Areas of Concentration: 18th and 19th century European architecture, monuments and public space, revolutions and popular uprisings, architectural theory
Faculty Advisor: Richard Wittman
M.A. Thesis: "Moralizing Utopia: The Virtues of Collectivity and Happiness in Ledoux’s Ideal City of Chaux" (Tufts University, completed 2016)
Taylor Van Doorne is a Ph.D. student and Regents Fellow at University of California, Santa Barbara where she specializes in eighteenth- and nineteenth-century European architecture. Her research explores the intersection of public space, monuments, ephemerality, and popular uprisings in French architectural history. Her dissertation project, under the supervision of Professor Richard Wittman, examines the history and political significance of the colossal plaster elephant that stood on the Place de la Bastille in Paris from 1813 to 1846. Taylor will co-chair the panel “Ephemerality and Monumentality in Modern Europe (c. 1750-1900)” with Dr. Wittman at the European Architectural Historians Network International Conference in Edinburgh, Scotland, in June 2020.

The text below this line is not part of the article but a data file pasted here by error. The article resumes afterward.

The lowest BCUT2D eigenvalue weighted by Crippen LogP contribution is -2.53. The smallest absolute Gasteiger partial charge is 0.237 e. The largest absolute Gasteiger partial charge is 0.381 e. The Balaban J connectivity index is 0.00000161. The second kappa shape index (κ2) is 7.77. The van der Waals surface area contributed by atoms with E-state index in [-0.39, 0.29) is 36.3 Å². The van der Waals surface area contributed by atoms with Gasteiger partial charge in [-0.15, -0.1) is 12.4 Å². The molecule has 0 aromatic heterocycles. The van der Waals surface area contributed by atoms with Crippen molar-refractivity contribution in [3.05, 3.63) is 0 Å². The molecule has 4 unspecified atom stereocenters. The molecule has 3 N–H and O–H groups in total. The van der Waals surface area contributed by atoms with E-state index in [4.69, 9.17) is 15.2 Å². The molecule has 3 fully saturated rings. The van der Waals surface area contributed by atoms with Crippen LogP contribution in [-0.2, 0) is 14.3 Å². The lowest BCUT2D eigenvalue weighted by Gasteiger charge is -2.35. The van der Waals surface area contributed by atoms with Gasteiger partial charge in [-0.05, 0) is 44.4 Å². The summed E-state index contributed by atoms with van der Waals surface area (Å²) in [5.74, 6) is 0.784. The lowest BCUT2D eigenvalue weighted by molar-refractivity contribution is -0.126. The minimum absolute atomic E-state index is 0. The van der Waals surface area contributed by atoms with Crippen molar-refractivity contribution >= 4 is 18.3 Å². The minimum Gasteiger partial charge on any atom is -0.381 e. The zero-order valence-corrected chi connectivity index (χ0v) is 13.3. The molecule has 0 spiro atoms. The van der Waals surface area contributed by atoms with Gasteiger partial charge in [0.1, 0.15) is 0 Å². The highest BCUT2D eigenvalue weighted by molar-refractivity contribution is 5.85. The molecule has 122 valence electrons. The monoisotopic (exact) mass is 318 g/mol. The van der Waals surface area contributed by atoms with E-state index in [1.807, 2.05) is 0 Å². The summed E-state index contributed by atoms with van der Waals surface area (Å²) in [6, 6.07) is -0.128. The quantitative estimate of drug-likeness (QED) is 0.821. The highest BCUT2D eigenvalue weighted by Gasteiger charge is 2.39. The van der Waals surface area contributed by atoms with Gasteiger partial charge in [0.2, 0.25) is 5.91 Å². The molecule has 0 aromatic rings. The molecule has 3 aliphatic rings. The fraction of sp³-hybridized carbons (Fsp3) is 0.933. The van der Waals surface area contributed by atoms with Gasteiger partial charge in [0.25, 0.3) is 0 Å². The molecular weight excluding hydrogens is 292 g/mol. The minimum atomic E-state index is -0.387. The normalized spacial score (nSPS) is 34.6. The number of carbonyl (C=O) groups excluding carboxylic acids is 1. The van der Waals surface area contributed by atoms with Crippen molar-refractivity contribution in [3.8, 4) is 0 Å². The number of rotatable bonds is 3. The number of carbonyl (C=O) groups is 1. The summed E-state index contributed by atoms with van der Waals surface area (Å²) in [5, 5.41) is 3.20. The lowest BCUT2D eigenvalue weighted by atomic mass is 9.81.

In 2016, Taylor received her M.A. in Art and Architectural History from Tufts University, where she completed her thesis on the influence of Rousseauian moral philosophy and the themes of collectivity and happiness in Claude-Nicolas Ledoux’s ideal city of Chaux. In 2014, Taylor completed her B.A. at Mills College with a double major in Art History and English.